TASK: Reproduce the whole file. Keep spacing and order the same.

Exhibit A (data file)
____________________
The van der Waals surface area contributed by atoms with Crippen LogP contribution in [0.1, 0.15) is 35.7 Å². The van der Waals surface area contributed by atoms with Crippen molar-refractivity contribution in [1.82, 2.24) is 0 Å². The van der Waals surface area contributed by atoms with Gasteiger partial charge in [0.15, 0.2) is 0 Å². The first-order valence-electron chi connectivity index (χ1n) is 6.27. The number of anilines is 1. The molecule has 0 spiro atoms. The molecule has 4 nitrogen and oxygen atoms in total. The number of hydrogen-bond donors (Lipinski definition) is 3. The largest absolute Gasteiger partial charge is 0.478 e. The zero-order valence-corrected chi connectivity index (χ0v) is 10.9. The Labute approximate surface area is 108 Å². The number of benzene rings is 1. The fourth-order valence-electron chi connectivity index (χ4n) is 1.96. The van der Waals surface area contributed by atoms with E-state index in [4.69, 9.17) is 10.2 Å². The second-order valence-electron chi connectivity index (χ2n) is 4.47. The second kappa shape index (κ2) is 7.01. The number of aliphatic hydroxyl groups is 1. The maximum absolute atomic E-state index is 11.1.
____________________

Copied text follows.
The van der Waals surface area contributed by atoms with Crippen LogP contribution in [0.1, 0.15) is 35.7 Å². The van der Waals surface area contributed by atoms with Crippen molar-refractivity contribution in [1.82, 2.24) is 0 Å². The van der Waals surface area contributed by atoms with Gasteiger partial charge in [0.15, 0.2) is 0 Å². The first-order valence-electron chi connectivity index (χ1n) is 6.27. The number of anilines is 1. The molecule has 0 spiro atoms. The molecule has 4 nitrogen and oxygen atoms in total. The number of hydrogen-bond donors (Lipinski definition) is 3. The largest absolute Gasteiger partial charge is 0.478 e. The zero-order valence-corrected chi connectivity index (χ0v) is 10.9. The Labute approximate surface area is 108 Å². The number of benzene rings is 1. The fourth-order valence-electron chi connectivity index (χ4n) is 1.96. The van der Waals surface area contributed by atoms with E-state index in [4.69, 9.17) is 10.2 Å². The second-order valence-electron chi connectivity index (χ2n) is 4.47. The second kappa shape index (κ2) is 7.01. The number of aliphatic hydroxyl groups is 1. The maximum absolute atomic E-state index is 11.1.